If declaratory relief is denied and the Company establishes its nonliability for accidental benefits under the policy in the state court, it is yet not free from the claim of Helen M. Johnson if she survives the first named beneficiary. If, however, Cora L. Johnson obtains a judgment for $2,800, Helen M. Johnson's claim remains unsettled and uncertain until her cause of action arises and is adjudicated. Since, by the terms of the policy, the double indemnity benefits are not due and payable until 1950, no cause of action accrued in either of the beneficiaries until that date, and neither of them could maintain a coercive action to establish liability under the contract until the commencement of the declaratory suit, or some other overt act manifesting an anticipatory breach.
Helen M. Johnson urges that because her interest is contingent upon her surviving Cora L. Johnson, and the latter dying before all of the monthly payments have been made, she should not now be called upon to defend the declaratory judgment action. The contention is not without force, but countervailing reasons point to a different conclusion. To hold a person whose interest is contingent may not be compelled to defend an action for a declaratory judgment would greatly diminish the field and lessen the utility of declaratory judgment actions. The purpose of the declaratory judgment action is to settle actual controversies before they have ripened into violations of law or legal duty or breach of contractual obligations. In declaratory actions brought to determine coverage under insurance policies issued to protect the insured against liability to third persons, third persons asserting such liability have been held to be proper parties to a declaratory judgment proceeding, although their claims against the insurer are contingent upon recovery of a judgment against the insured. Maryland Casualty Co. v. Pacific Coal Oil Co., 312 U.S. 270, 273, 274, 61 S.Ct. 510, 85 L.Ed. 826; Standard Accident Ins. Co. v. Meadows, 5 Cir., 125 F.2d 422, 423; Ætna Casualty Surety Co. v. Yeatts, 4 Cir., 99 F.2d 665. Cf. (American) Lumbermens Mut. Cas. Co. v. Timms Howard, 2 Cir., 108 F.2d 497, 499. "Ordinarily, in an action for a declaratory judgment, all persons interested in the declaration are necessary parties." Utica Mutual Ins. Co. v. Hamera, 162 Misc. 169, 292 N.Y.S. 811, 816. See Annotation, 142 A.L.R. 8, at page 67.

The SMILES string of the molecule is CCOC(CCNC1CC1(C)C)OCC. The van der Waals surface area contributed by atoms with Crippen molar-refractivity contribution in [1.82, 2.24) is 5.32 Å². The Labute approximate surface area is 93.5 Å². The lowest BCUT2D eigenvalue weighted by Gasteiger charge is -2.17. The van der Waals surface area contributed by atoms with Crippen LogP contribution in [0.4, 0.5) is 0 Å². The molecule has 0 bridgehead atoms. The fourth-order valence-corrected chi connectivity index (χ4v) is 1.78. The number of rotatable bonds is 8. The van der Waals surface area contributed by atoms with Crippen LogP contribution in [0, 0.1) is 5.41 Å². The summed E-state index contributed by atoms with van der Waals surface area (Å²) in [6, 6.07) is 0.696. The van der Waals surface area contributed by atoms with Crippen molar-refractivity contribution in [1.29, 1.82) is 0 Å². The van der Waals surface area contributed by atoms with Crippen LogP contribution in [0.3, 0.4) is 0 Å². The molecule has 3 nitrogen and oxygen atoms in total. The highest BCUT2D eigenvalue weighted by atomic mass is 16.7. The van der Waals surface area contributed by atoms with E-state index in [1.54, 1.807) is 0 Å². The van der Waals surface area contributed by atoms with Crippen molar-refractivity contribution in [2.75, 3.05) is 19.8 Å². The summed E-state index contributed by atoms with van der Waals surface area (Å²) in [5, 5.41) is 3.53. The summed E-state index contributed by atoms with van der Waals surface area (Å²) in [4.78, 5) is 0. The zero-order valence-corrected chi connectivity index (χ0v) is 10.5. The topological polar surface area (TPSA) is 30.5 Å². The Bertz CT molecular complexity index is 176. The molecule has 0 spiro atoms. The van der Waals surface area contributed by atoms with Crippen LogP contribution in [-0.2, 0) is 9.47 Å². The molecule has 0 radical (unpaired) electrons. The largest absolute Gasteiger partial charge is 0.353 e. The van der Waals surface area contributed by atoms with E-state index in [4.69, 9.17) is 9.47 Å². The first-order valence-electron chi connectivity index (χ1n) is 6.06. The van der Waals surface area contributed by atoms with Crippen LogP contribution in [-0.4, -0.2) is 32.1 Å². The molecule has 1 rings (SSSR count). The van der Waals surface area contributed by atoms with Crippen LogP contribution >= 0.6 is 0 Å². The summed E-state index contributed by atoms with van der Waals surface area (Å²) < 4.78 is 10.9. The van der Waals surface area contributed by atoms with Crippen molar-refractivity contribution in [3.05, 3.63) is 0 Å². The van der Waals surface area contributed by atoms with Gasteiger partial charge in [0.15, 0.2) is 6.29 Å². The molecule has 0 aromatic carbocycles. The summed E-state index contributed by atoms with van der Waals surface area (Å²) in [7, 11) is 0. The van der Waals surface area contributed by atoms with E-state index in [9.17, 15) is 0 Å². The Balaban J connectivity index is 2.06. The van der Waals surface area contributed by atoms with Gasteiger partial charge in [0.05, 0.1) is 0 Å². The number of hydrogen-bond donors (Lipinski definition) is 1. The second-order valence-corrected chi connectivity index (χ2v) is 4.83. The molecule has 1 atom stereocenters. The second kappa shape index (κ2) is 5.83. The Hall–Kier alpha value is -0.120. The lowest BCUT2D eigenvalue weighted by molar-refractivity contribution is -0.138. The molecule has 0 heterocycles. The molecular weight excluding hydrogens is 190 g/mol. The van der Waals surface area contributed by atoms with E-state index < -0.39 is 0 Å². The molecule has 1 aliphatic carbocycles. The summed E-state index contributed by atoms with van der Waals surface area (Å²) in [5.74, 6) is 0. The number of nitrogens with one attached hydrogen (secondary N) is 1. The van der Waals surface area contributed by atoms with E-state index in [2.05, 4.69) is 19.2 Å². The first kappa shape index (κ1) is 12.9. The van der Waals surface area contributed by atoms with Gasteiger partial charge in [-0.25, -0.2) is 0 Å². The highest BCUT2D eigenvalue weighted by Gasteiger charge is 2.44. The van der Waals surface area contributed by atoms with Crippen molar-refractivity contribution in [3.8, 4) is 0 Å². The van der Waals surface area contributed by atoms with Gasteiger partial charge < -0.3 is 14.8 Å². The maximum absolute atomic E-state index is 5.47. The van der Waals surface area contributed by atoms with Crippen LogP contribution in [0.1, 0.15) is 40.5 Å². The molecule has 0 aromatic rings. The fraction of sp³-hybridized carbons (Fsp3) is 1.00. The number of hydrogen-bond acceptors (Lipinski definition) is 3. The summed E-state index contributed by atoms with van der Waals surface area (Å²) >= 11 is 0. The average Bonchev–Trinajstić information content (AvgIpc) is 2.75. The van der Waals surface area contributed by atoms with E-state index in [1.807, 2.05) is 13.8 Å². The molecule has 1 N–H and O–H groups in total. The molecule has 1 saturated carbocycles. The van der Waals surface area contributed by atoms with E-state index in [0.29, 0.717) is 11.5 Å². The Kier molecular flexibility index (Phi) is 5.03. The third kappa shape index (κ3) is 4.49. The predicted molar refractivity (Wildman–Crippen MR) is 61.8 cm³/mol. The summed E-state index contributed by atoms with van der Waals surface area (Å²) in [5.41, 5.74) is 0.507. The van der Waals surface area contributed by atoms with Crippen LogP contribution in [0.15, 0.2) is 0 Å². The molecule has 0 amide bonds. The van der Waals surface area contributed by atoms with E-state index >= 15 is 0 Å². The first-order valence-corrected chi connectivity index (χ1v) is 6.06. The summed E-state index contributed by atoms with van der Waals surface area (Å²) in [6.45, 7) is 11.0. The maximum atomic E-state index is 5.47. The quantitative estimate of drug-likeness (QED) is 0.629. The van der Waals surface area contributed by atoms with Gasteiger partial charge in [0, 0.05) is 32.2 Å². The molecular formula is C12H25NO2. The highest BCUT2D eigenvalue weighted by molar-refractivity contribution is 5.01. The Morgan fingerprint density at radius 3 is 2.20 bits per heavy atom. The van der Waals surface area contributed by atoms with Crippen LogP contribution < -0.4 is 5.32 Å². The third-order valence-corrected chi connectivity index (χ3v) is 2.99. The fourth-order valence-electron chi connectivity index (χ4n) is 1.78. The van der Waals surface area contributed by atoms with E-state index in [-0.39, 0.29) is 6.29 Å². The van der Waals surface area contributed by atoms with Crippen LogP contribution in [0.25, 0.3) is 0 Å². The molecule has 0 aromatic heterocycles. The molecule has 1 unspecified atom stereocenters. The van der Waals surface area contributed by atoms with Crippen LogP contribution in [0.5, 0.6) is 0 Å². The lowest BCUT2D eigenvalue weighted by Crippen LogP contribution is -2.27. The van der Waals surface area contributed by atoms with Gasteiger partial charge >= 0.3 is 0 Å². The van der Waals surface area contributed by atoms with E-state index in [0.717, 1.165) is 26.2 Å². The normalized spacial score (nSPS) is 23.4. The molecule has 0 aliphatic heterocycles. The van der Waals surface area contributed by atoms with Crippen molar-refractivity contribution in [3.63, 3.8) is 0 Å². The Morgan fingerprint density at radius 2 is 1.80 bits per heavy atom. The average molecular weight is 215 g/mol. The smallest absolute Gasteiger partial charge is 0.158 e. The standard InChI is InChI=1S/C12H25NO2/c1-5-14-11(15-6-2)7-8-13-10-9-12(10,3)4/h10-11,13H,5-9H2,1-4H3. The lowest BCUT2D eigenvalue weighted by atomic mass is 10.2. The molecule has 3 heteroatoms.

We can discern no difference between the position of Helen M. Johnson, as contingent beneficiary in this litigation, and the contingent claim of an injured third party in a declaratory action to establish nonliability under casualty insurance. In our case, the interest of both beneficiaries arises out of the same contract and is governed by the same occurrences. The questions of law and fact relating to liability under the policy are common to both. If, therefore, Helen M. Johnson is not a necessary and indispensable party, she is assuredly an interested and proper party to the declaratory action. See Rule 20, F.R.C.P., 28 U.S.C.A. following section 723c.
One of the prime purposes of the Declaratory Judgment Act is to meet situations of this kind. These facts seem to us to present a typical case for declaratory judgment procedure. See Stephenson v. Equitable Life Assurance Society, 4 Cir., 92 F.2d 406; Borchard, p. 25 et seq.